Categories: Architecture, Business and Industry, Historic Preservation, North Stonington
Stepping Back in Time: North Stonington Village Historic District
Lying in an area of New London County just eight miles north of Long Island Sound is the North Stonington Village Historic District. Listed on the National Register of Historic Places in 1983, the Stonington Village Historic District features buildings, canals, bridges, and machinery that recall life in a typical early 19th-century New England mill village. Samuel Richardson originally acquired the site of North Stonington Village in 1682. Twenty years later, he sold 30 acres of the property (which makes up the center of the current village) to Nathaniel Ayers. After several more ownership changes, the property landed in the hands of Nathan Avery in 1766. By the time Avery and others in the area began selling off tracts of land, North Stonington was already bustling with mill activity. The mills in North Stonington helped give the modern historic village its character. Gristmills, sawmills, and cotton mills, among others, provided the foundation for the town’s commerce. In support of the mill industries, blacksmiths, cobblers, and merchants of all types set up shops. The mills thrived in North Stonington until the middle of the 19th century when the shoreline railroad line bypassed the area. The bypass forced mill owners to move their facilities to larger industrial areas along better transportation routes.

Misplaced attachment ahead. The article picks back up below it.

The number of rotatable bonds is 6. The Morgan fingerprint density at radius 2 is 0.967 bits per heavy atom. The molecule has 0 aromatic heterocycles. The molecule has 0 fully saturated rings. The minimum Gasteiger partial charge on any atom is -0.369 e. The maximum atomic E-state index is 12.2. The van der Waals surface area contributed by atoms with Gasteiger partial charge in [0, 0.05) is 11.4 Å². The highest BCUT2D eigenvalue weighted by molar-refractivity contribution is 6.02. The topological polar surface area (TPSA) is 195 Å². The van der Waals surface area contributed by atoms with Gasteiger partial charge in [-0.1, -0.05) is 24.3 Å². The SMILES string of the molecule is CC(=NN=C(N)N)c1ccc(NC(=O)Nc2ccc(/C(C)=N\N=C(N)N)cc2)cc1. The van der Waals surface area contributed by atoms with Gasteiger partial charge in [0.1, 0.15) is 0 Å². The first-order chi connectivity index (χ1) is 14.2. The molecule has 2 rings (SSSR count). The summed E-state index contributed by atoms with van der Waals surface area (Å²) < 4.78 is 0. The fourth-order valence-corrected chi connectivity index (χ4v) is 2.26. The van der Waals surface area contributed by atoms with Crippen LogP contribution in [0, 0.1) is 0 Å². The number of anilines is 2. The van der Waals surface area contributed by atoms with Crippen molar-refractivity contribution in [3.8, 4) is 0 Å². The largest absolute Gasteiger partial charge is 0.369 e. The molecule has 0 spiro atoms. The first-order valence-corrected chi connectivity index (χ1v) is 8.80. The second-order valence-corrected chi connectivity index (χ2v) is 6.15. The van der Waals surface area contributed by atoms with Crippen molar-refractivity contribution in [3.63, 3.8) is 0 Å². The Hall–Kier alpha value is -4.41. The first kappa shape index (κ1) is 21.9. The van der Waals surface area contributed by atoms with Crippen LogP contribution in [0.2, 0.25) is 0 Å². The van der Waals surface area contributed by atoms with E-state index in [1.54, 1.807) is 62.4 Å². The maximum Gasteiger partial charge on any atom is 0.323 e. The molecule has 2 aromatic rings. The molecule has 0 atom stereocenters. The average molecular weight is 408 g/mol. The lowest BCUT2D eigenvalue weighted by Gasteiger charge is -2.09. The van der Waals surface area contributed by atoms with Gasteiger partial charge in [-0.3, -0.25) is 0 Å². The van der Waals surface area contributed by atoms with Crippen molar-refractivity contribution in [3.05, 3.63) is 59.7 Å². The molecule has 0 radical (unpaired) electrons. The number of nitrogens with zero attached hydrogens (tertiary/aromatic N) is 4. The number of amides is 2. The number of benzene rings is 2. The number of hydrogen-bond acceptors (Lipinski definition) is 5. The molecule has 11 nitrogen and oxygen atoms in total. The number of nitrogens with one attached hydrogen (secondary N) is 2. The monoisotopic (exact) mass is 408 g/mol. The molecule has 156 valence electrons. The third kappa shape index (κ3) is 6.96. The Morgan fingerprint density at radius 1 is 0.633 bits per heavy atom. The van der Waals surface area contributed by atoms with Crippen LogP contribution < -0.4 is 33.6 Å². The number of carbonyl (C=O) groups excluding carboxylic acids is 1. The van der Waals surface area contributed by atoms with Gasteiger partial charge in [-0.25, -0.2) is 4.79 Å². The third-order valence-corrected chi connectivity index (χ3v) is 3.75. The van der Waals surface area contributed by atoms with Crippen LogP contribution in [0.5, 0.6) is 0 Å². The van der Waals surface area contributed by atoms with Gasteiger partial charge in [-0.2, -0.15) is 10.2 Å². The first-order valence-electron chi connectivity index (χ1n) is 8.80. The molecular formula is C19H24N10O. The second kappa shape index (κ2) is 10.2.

What the mills left behind was a village full of residential and commercial structures that typified the industrial experiences of many small New England towns in the early 19th century. The preserved structures, constructed primarily of wood, represent a variety of architectural styles, including Georgian, Federal, Greek revival, and Italianate. The oldest surviving house, which was built in the Georgian style in 1776, was first owned by William Sisson. The village itself spans an area consisting of Main Street, Caswell Lane, Babcock Road, Old Stonington Road, Rocky Hollow Road, and Wyassup Road. The uniformity of its structures, the archaeological potential of its former mill properties, and an extensive cache of records documenting early business transactions in North Stonington, all helped the village gain recognition as a national landmark worthy of preservation.